We were disheartened to hear about Stanford’s withdrawal of its application to obtain a General Use Permit with Santa Clara County. Stanford’s official statement outlines the University’s commitment to engaging “local communities” in order to “gain deeper mutual understanding of the challenges facing our region, how Stanford can best enhance its contribution to addressing those challenges, and what the implications are for our longer-term campus development.” We urge the University to ensure that it includes the over 1,250 on-campus service and technical workers represented by SEIU Local 2007 as part of its engagement of local communities. If and when the University decides to submit another application for a General Use Permit, we will remain engaged and push for affordable workforce housing. Although we recognize it’s not Stanford’s responsibility to solve all the problems of affordable housing, we do believe Stanford can play an important role in addressing affordability issues.
Stanford should be true to its founding purpose of “promot[ing] the public welfare by exercising an influence in behalf of humanity and civilization” by developing affordable workforce housing and treating its workers with respect. For example the University could create more than the 10 below-market-rate (BMR) units it has allocated in its Middle Plaza project, increase BMR units at Stanford West, or open up the three BMR units it’s building in Portola Valley to service workers. Just because the county is not requiring the University to build workforce housing, doesn’t mean it cannot make it a primary focus as it grapples with affordability issues in its affordability task force.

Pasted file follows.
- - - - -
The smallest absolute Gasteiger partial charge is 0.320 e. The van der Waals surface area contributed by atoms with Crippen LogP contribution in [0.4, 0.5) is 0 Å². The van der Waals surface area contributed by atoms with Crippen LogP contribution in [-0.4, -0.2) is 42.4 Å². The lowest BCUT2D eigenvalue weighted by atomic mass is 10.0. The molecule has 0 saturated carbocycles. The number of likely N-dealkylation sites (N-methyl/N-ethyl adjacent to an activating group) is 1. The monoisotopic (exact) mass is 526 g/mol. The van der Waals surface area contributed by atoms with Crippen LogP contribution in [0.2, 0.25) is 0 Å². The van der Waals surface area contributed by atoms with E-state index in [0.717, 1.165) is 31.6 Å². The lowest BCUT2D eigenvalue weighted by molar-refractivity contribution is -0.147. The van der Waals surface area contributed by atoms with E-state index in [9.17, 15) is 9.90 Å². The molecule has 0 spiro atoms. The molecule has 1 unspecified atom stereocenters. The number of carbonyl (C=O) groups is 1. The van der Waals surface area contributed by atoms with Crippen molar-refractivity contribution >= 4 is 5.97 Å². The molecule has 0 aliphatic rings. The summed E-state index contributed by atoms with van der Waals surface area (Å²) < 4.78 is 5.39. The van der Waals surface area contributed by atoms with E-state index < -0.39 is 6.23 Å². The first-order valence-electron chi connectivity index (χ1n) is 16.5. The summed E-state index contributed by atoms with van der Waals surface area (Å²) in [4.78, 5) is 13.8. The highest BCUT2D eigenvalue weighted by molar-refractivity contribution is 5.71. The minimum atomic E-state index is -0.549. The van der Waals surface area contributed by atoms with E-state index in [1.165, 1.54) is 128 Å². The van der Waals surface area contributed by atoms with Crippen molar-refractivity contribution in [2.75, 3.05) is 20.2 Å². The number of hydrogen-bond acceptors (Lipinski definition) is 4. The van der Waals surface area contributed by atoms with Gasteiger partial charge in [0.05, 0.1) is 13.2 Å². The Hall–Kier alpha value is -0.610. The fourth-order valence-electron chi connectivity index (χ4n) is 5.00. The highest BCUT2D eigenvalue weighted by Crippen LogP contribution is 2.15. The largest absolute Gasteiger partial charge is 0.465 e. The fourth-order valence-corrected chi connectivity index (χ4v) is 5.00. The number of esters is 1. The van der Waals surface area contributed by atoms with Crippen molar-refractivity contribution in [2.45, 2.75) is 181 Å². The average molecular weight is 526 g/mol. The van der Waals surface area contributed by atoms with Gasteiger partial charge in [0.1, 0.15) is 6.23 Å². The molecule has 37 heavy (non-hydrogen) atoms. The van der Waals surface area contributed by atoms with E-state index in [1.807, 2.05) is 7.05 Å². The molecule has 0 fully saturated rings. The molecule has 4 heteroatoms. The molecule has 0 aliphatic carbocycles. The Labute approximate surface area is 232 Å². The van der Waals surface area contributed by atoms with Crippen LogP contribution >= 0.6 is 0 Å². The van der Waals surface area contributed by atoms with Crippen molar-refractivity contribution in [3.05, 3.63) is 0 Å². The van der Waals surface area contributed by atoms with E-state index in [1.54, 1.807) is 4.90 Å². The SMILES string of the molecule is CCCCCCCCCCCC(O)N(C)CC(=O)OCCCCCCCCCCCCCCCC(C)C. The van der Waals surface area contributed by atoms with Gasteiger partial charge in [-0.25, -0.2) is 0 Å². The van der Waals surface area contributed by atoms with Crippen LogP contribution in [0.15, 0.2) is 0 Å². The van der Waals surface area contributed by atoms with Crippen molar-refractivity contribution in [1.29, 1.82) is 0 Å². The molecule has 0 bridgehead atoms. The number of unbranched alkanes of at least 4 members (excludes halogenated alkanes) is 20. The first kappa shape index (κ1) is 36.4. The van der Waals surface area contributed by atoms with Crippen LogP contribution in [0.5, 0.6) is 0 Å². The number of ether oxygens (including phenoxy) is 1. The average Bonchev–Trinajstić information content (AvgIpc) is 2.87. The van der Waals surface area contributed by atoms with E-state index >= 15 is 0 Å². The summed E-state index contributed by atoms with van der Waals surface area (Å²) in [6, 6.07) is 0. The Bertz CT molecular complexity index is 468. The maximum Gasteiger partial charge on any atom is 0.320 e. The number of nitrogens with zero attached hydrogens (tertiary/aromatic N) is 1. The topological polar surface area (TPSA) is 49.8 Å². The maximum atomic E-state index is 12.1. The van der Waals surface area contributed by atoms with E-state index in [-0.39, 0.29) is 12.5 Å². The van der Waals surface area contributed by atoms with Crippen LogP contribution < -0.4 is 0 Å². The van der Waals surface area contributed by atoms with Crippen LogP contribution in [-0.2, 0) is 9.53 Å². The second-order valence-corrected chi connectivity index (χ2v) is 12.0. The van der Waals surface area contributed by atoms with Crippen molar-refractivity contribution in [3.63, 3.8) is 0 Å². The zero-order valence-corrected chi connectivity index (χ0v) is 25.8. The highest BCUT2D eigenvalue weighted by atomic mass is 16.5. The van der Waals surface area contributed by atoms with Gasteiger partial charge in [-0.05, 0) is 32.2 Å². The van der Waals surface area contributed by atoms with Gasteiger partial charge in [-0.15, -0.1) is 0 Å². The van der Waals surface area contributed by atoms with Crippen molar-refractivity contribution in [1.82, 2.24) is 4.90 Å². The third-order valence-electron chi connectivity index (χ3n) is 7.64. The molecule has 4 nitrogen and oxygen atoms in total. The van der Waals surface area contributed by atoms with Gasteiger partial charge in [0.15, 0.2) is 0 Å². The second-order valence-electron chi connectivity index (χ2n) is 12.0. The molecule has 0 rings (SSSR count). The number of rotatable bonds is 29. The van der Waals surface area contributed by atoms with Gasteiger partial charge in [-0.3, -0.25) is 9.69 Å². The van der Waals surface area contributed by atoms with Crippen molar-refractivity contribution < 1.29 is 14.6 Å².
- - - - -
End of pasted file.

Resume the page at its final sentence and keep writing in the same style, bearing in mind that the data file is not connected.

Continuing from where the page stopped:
Affordability issues are not limited to affordable housing, however, and Stanford can support workers addressing the rising costs of healthcare for employees. If the University provided the same healthcare for its employees as it did for its hospital employees, this would be a step in the right direction. Moreover, the University needs to take a hard look at its retiree healthcare costs that makes it practically impossible for workers to retire until they are Medicare eligible. If Stanford wants to promote itself as a world-class leader and a good neighbor, it can start by taking care of its own house. We have always offered to meet with University leadership to discuss affordability issues concerning our members and that offer continues to remain open.
— SEIU Local 2007